Thursday of Rolex began as it always does: with a trip down the road to Quillin Leather. It was a quick trip, to be sure, but darn it if I didn't somehow end up with ANOTHER halter...! I lusted after the leather backpack once again, but spent my $ on Paddy rather than me. Sort of.
Because we'd ordered early, we had front row center seats for dressage...though once again, I'm a wee bit sad to say, the seats were NOT filled, so we could have picked our seats, so to say.
The lower seats are uncovered, and for a while, I was afraid we'd be drenched (because we WEREN'T leaving!)...but the sky spat at us several times, but eventually the tug-o-war was won by the sun, and the afternoon resulted in my first sunburn of the spring.
Now...on to the horses!
Once again, I marveled at the fact that these incredibly fit, explosive horses were able to be submissive and supple enough to "do" dressage, to dance in the ring. Some, however, were better than others!
Like last year, the Argentine horse and rider had real difficulty staying in the ring (and on the ground!). He's obviously fit, but I'm not sure his dressage training is up to this level.
I watched Jane Sleeper's warm up, because I'm STILL thrilled that she's competing at 60. Her warmup was actually quite nice...but like me (and a million others, I'm sure), once she entered the "white gates of terror," she stiffened, and her horse reacted likewise. Her horse was a tense-looking and above the bit (which they weren't in warmup). Their transitions were nice, but I noticed the took a few steps of lengthening to lengthen, and several to get back as well.
Becky Holder and Courageous Comet were the first highlight. The pair were amazing.
Becky is one of my heros, because she's brought this TB up to Rolex standards, and she's done a magnificent job.
I could tell they were nervous; in warmup, they had a few "bobbles". But like the professional she is, she put it together for the test.
Comet is a pretty darn amazing TB, with incredible movement. His extended trot was breathtaking! His lead changes were on the mark and "lilting". And he was obedient and submissive, though we knew that he could "explode" over fences (or dressage arenas!) if need be.
Becky and Comet took over the lead until almost the end of the day.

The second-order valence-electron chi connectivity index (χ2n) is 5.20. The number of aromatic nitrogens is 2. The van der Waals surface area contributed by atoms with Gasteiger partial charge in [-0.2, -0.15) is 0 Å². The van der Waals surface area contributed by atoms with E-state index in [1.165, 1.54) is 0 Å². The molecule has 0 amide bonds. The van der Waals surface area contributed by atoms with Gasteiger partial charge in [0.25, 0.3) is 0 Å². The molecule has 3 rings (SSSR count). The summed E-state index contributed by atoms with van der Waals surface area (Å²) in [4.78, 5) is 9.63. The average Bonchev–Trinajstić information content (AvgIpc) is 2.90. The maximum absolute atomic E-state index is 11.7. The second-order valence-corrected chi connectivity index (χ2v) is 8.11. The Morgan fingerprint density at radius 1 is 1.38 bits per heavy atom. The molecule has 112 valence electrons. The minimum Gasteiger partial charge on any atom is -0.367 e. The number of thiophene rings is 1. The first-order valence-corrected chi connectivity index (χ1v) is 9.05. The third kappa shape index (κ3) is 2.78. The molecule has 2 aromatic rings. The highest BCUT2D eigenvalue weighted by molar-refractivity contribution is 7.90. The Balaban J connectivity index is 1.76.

Another rider I wanted to watch was Will Faudree, a former West Texas rider. His old Rolex partner, Antigua, is now retired, but Will appears NOT to be a "one-horse rider"....his new parnter, Pawlow, and he put in a respectable test. Jimmy Wofford noted that the pair didn't have the "tools" to put them in the top 10, but that they were a pair to watch. Will's dressage ride proved his point in both ways.
During the extended trot, which was great, Will pushed so much that his horse broke into a canter. He fixed it immediately, and he rose to make the rest of his test quite good. I do think he'll end up being a contender for a long time to come, perhaps like Phillip Dutton, his coach: always in the top few.
Phillip and The Foreman were solid--very obedient, very good transitions, and very foweward--and the final pair of the day ended up in third place. I once again wondered about hat size and male ego, but that perhaps is better left until tomorrow and William Fox-Pitt!
But the best ride of the day was put in by another one of my heros, and one I've actually worked with (and who kicks my butt--in a good way--every time) was Karen O'Connor.
Mandiba (bred by William Micklem, another hero) has finally come into his own thanks to the great training he's received with Karen and crew. Softly supple and obedient, he didn't take the two steps to get up to speed in his extensions, and he put in a really wonderful, solid test. I noticed Karen's hands (those white gloves tell a story, they do!) continuously adjusting her horse--but SOFTLY, not like I tend to do. And did he ever listen!
As she exited the arena to applause, she stopped to talk with the two pony club kids who opened and closed the arena, and she let one pet her horse. Once again, I'm reminded that Eventing folks are THE BEST people in the world--and what a better ambassador of our sport than Karen O'Connor. She is simply amazing.
It was really insightful sitting with Cynthia, a massage therapist, while watching dressage. She would point out horses that were "broken at C2" and others who were tight behind the saddle, not allowing them to come "through"...and she always predicted which horses would do well, and which wouldn't. I'm going to start looking for that in my own riding!
We stayed at the horse park to watch the CDI*** Freestyle test (in anticipation of WEG). These folks were pretty impressive! It was educational to watch horses that JUST competed in dressage, as opposed to the top level eventers. But even some of these horses were tight in places, and not uniform in their movement. AND it was clear as to which ones were completely under themselves and which ones weren't.
We ran into Nancy, my old fence judging friend who always tells me about her son John's journey to Rolex (alas, another injury left them out of it this year), and it turns out that John is the force behind one of my favorite sites, Eventing Nation. EVERYONE should go there and see his amazing "bad" Rolex video...it really gives you a taste-and-feel for what we're experiencing here!